Myanmar has a new government, but the army still looms large
Changes that have been transforming the country for the past five years may be jeopardised if self-interest is put ahead of the country’s 53 million people
No tried-and-tested formula exists to ensure a country’s smooth transition from a military dictatorship to a civilian democracy. Myanmar has reached the most crucial stage of that process with Aung San Suu Kyi and her National League for Democracy taking power. Half a century of army misrule has left the new leadership with many challenges, from ethnic insurgencies to basic social well-being deficits to a yawning economic gap with other Asian nations. They are pressing matters that deserve prompt attention, but effectively dealing with them will require civilians and soldiers setting aside differences and working together.
President Htin Kyaw laid out his government’s agenda in his inaugural address at the opening of parliament last week. Its policies will centre on “national reconciliation, internal peace, pursuing a constitution towards a federal union and improving the living standards of the majority of people”. Directing the process are 20 ministers heading 21 ministries, with Suu Kyi holding two of the posts: foreign affairs and the president’s office, and the specially created role of state counsellor, a job that would seem to overlap with the duties of the president in coordinating the activities of parliament and the executive branch. The new government has promised administrative efficiency and cost-cutting and it would seem to be on track to meet its aims, having downsized the previous structure from 36 ministries.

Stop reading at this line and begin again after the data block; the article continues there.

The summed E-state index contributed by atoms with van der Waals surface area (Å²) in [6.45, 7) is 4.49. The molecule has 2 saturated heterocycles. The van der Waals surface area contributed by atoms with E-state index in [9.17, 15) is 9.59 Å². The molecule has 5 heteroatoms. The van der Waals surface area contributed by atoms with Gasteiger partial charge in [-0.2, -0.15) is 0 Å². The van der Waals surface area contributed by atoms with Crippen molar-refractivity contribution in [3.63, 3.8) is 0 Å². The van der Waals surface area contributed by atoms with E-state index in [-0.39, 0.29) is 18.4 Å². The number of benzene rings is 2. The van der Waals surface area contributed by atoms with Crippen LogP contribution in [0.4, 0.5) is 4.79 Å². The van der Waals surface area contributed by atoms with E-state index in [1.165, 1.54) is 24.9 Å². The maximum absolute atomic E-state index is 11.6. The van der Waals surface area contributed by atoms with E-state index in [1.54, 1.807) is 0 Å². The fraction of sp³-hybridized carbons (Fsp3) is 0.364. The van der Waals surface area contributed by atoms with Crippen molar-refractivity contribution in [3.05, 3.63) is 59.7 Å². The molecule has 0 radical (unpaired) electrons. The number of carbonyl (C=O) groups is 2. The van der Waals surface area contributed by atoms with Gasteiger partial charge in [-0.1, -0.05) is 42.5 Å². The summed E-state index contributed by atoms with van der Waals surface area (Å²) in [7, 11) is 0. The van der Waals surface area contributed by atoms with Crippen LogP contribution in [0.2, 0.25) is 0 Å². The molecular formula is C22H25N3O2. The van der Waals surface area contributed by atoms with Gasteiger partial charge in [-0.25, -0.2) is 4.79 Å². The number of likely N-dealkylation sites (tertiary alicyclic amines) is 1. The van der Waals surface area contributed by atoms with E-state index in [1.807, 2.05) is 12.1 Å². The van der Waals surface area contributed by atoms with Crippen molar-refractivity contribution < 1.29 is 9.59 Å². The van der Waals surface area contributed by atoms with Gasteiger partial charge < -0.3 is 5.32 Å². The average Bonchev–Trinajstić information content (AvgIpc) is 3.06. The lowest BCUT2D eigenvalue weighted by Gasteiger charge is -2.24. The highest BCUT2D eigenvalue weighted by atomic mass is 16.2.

There is already criticism from army generals who are members of parliament that Suu Kyi has too many powers. Although she has to be mindful of the democratic principles under which Myanmar is now governed, it is the military-drafted constitution that is her biggest problem. It bars her from the presidency due to her having children with foreign citizenship, but more troubling for democratic governance are guarantees that the generals have a quarter of the seats in parliament and the key cabinet portfolios of defence, border security and home affairs.
Besides keeping vast business interests, that gives the army wide-ranging influence over local government, the police and border areas. No changes can be made to the constitution without the military’s consent. But the NLD has made one of its missions to alter the document to complete the transition to democracy. Attaining that goal is unlikely to come without a political tussle. The changes that have been transforming Myanmar since former general and president Thein Sein began implementing political reforms five years ago could be jeopardised should self-interest be put ahead of the country’s 53 million people.